ISU evaluates exclusive Coca-Cola contract

Jodi Mace

In the early stages of evaluating whether to accept an exclusive contract with Coca-Cola, Iowa State officials are looking at the trade-off between increased profits and less variety in soft drinks, said Warren Madden, vice president for Business and Finance.

Exclusive contracts, such as the University of Iowa’s five-year contract with Coca-Cola, are being studied, Madden said.

ISU also plans to garner opinions on campus and use the results to evaluate what an exclusive contract would be worth, he said.

“The more exclusive you get with soft drink companies, the more limitations you have,” he said. “You have to accept those limitations if you get into a contract like the University of Iowa.”

U of I is guaranteed $400,000 this year from revenue sharing, no matter how much Coca-Cola sells on campus, plus a percentage of vending machine sales, said U of I Business Manager Mike Finnegan.

“If Iowa State is considering an exclusive contract, they should consider their options,” he said. “Get bids from different companies and compare the differences.”

Madden said ISU officials are looking at the U of I profit margins.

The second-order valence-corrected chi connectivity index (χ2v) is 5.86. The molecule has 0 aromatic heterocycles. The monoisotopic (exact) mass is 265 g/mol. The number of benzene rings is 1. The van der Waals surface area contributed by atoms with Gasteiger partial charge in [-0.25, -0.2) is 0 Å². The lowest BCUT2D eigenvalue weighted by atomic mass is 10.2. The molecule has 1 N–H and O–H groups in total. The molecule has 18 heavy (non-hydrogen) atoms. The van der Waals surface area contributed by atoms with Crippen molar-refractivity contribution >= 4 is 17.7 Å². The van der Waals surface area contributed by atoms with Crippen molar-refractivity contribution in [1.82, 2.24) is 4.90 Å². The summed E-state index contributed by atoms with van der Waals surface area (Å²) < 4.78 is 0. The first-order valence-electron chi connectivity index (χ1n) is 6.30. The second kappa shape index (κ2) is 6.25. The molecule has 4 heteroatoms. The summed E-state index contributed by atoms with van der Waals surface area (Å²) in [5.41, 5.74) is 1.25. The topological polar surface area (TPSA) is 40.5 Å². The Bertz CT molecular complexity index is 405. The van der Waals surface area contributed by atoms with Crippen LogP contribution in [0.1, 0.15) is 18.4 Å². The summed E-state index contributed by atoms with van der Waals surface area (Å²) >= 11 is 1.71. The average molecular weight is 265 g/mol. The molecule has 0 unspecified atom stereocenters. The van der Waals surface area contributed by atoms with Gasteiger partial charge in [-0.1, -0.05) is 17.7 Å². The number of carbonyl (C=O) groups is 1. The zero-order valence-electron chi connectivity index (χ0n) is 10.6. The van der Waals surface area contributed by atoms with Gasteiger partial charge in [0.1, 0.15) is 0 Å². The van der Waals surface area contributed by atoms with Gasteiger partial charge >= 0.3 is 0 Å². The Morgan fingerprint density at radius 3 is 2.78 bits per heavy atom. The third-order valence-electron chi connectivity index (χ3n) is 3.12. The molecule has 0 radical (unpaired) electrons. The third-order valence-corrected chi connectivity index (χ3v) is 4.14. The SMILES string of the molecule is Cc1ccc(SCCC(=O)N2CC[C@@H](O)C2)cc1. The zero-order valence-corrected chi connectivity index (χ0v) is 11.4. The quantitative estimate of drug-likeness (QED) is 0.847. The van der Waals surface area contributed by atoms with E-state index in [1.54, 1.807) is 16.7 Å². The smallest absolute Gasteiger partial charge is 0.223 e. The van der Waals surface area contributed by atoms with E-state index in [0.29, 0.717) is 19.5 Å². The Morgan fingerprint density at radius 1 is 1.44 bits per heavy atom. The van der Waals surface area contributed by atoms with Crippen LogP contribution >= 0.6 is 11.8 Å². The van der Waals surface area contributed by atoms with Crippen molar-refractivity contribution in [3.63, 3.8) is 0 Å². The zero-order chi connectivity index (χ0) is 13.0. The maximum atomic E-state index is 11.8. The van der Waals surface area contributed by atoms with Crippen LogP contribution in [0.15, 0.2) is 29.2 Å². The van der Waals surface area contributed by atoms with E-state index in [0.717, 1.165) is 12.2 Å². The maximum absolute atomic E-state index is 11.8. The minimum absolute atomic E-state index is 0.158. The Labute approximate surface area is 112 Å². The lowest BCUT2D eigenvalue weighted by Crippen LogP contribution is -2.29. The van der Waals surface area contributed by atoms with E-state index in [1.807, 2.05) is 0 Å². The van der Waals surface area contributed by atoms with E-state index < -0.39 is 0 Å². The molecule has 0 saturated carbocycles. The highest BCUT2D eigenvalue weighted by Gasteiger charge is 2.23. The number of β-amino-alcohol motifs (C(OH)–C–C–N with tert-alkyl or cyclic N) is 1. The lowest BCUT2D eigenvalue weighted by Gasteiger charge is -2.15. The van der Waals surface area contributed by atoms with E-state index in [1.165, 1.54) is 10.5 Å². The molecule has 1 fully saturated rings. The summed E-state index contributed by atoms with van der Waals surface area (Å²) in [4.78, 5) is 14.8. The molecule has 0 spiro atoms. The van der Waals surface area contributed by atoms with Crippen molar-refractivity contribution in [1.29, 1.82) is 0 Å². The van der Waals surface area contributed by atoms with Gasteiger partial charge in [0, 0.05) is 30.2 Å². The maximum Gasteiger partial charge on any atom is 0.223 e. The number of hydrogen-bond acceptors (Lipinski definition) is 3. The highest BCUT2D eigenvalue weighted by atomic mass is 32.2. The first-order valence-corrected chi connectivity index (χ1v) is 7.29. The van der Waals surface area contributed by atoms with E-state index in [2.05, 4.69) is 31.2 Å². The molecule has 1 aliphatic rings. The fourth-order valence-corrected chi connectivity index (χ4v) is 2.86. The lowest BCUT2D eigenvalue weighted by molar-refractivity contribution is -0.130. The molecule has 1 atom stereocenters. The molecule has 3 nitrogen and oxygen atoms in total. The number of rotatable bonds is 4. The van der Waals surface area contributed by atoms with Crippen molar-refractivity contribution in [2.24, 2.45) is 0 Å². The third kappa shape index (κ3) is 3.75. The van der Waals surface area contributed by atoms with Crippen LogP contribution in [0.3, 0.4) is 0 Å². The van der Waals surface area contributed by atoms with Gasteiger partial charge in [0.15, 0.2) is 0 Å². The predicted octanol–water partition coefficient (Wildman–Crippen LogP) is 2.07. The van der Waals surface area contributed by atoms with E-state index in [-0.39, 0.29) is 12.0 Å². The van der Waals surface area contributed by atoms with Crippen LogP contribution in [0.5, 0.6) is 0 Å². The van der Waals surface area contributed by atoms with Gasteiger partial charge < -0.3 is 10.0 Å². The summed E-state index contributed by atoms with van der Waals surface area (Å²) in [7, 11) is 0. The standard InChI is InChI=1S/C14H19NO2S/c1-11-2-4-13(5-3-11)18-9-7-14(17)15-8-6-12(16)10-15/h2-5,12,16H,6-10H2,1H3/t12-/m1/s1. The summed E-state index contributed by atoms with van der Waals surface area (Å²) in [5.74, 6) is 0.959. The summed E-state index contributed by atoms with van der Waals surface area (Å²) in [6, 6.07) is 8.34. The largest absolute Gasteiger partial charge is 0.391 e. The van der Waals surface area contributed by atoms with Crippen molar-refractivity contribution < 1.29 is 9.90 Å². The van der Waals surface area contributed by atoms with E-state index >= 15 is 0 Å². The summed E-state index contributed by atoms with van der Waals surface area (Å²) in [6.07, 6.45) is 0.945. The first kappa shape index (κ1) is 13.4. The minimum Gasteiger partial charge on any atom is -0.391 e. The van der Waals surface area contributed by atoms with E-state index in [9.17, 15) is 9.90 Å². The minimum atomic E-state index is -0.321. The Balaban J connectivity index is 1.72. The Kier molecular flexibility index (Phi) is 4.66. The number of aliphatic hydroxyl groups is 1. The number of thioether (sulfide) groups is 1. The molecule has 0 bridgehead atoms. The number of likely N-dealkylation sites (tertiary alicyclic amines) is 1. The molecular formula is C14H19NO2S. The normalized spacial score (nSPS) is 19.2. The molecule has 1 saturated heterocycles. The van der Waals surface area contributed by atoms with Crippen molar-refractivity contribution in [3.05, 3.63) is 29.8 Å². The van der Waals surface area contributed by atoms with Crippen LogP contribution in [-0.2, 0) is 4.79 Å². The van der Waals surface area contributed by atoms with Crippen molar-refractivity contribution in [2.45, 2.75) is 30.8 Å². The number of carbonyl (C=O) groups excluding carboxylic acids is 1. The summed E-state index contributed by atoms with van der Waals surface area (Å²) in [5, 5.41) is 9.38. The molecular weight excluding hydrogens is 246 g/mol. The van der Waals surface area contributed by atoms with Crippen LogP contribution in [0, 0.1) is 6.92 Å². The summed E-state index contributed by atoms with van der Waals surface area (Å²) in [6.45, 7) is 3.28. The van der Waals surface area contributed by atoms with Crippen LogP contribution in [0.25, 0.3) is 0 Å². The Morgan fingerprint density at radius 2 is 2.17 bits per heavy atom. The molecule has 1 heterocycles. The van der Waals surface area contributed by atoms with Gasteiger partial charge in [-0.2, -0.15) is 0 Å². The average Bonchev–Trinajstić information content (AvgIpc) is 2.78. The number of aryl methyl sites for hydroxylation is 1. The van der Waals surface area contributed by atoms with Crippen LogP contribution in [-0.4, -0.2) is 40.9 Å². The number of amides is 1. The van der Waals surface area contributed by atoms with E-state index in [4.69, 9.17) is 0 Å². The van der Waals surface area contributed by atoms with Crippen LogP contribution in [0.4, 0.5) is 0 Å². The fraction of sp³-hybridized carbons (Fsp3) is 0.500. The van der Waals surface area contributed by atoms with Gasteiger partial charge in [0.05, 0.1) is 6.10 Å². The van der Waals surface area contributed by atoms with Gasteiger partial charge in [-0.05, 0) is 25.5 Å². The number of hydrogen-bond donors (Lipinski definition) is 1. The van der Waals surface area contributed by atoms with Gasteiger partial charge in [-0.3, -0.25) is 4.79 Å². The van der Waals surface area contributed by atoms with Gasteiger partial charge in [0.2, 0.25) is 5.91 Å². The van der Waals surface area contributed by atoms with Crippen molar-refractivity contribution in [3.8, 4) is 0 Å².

“The question we are asking ourselves is if Iowa State is willing to accept the exclusive contract for the additional amount of money,” Madden said. “With a non-exclusive contract, we are not getting the large one-time payment like the University of Iowa.”

Vending sales have generally been increasing at ISU this year, Madden said. Marketing and promotion have contributed to this increase, as well as the volume growth of students on campus, he said.

If ISU were to accept an exclusive contract with Coca-Cola, vending machine locations would probably not change at ISU, Madden said. Instead, Coke would offer more variety through different sizes of bottles and different kinds of beverages like fruit drinks and bottled water, he said.

Coke vending machine money is used in a variety of ways, Madden said. Once operating and distributing costs have been covered, money is given to student and departmental clubs on campus, he said.

“We figure that the students are the ones buying the beverages,” Madden said. “This is the best way that ISU can give the money back to them for reuse.”

Madden said he did not know how an exclusive contract with Coca-Cola would affect soft drink consumption on campus.

ISU officials have to take people’s opinions into account, answer budgeting questions and reevaluate their current contracts before they make a decision whether to go to an exclusive contract with Coca-Cola, Madden said.

Coca-Cola already has a vending contract on the ISU campus and is the main soft drink provider at the Memorial Union and the Iowa State Center, Madden said. The Memorial Union and the Iowa State Center have separate five-year contracts with Coke, and both are roughly halfway through the contract. Madden said neither of these contracts is exclusive.

“If we went to an exclusive contract, what is served in vending machines on campus and at different venues like the Memorial Union would be governed by Coca-Cola,” Madden said. “Coke would say what we can and cannot have.”